by Tara Thorne
We’ve talked about Thom Fitzgerald’s 3 Needles a few times over the past year—when it screened at TIFF in 2005, when it screened at the Atlantic Film Festival in 2005, when co-star Lucy Liu had that art show here, when it had an expensive charity screening a couple months back—and yet the film still has not gotten a theatrical release in Halifax. (Unbelievably, it drops in the US first, on December 1.)
And this week will not change that. But there will be a one-night opportunity to check out Fitzgerald’s “international edition” of the film—its three stories are told one after the other instead of intercut, the way we saw it in Toronto lo those many months ago—at Park Lane on November 28. The screening, in recognition of World AIDS Awareness Day on December 1, starts at 7pm, tickets are $8 at the door.
All of you with your Alicia Silverstone stories can sit in front of your TVs this week and re-tell them again and again when CBS shows the Halifax-shot Candles on Bay Street. Silverstone stars as a woman returning to small-town “Maine” with her son to find that her long-lost love (Eion Bailey) has married Annabeth Gish (whose dope Showtime drama Brotherhood was just released on DVD, go rent it).
This Hallmark Hall of Fame extravaganza—TV movies for the sap in all of us—was directed by John Erman, who says, “I think the really important theme of this story is that we all have an ability to change. Every one of our characters goes through a metamorphosis and comes out the other end a richer, fuller human being. I think change is one of the most important and difficult aspects of living. When things are good, we all want things to stay as they are. But when we face big challenges, sometimes we have no choice but to change.”
“It’s a simple, sweet story that everyone can relate to,” says Silverstone. “It’s a story of love lost, and love rekindled, of lives affected in a wonderful, unexpected way.”
Stock up on tissues and tune in to CBS (channel 32 in Metro) at 10pm on Sunday, November 26.
On Friday, November 24 at 7pm the Centre for Art Tapes will screen two films by French video artist Sandy Amerio.
Hear Me, Children-yet-to-be-born is a 45-minute “experimental fiction” about the prinicple of business storytelling, “which works on the principle of metaphors and analogies” and “has multiple applications: management of conflicts, factory relocations, downsizings, layoffs or increases in production.” Surfing on (our) History is a half-hour production partially written and performed by Amerio’s parents in a film about “the degree to which we our actors in our own lives.”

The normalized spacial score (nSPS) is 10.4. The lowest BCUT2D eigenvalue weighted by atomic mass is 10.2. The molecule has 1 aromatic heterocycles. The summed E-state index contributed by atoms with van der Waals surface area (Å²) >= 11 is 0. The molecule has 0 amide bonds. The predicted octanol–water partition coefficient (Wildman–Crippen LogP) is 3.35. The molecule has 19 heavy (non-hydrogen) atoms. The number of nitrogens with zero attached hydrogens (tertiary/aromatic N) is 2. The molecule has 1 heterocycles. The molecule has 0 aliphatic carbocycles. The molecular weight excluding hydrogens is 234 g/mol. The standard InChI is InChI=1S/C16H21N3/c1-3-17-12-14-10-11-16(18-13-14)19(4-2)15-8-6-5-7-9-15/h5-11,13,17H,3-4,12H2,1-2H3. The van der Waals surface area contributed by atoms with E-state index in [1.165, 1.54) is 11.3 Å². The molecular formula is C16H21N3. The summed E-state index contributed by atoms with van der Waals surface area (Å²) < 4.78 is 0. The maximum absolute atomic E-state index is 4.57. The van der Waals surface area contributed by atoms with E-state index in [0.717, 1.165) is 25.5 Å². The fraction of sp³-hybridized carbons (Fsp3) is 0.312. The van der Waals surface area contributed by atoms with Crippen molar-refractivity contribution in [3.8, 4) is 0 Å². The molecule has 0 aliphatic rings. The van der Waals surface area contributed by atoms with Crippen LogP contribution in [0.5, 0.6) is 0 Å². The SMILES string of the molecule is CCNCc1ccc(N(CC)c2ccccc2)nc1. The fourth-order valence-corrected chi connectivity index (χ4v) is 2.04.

The screening will be held at the Windsor Theatre in the Art Gallery of Nova Scotia, George at Bedford.
And more film
The holiday season brings with it a lot of traditions in the form of office parties, eggnog poisoning, the Parade of Lights, Christmas carols blasting from City Hall and angering downtown workers, the Urban Surf Kings’ annual show and Woody the Talking Christmas Tree at Mic Mac Mall.
But our favourite is perhaps the Atlantic Filmmakers’ Co-operative’s Super Duper Super 8 Christmas Party, a screening of holiday-themed super-8 films. This year’s event drops December 19, but the reason we’re telling you about it now is because you could be one of the filmmakers.
If you head to AFCOOP right now—in the CBC Radio building at Sackville and South Park—and bring $45 ($40 if you’re a member) you’ll get one roll of Super-8 film (you get to choose between colour and black and white), one day’s rental of a camera, shipping and processing. The rub is that you have to edit in-camera, so think about something you can shoot in sequence.
As far as the holiday theme—“It doesn’t even have to be a Christmas film, just film a guy in a Santa hat and put the word Christmas in the title and you can shoot whatever you want,” notes AFCOOP, which also notes “no porn.”
Finished films must be in AFCOOP’s hands by December 4, so get hopping. It’s first-come, first-served.
Been there? Screened that? email: email@example.com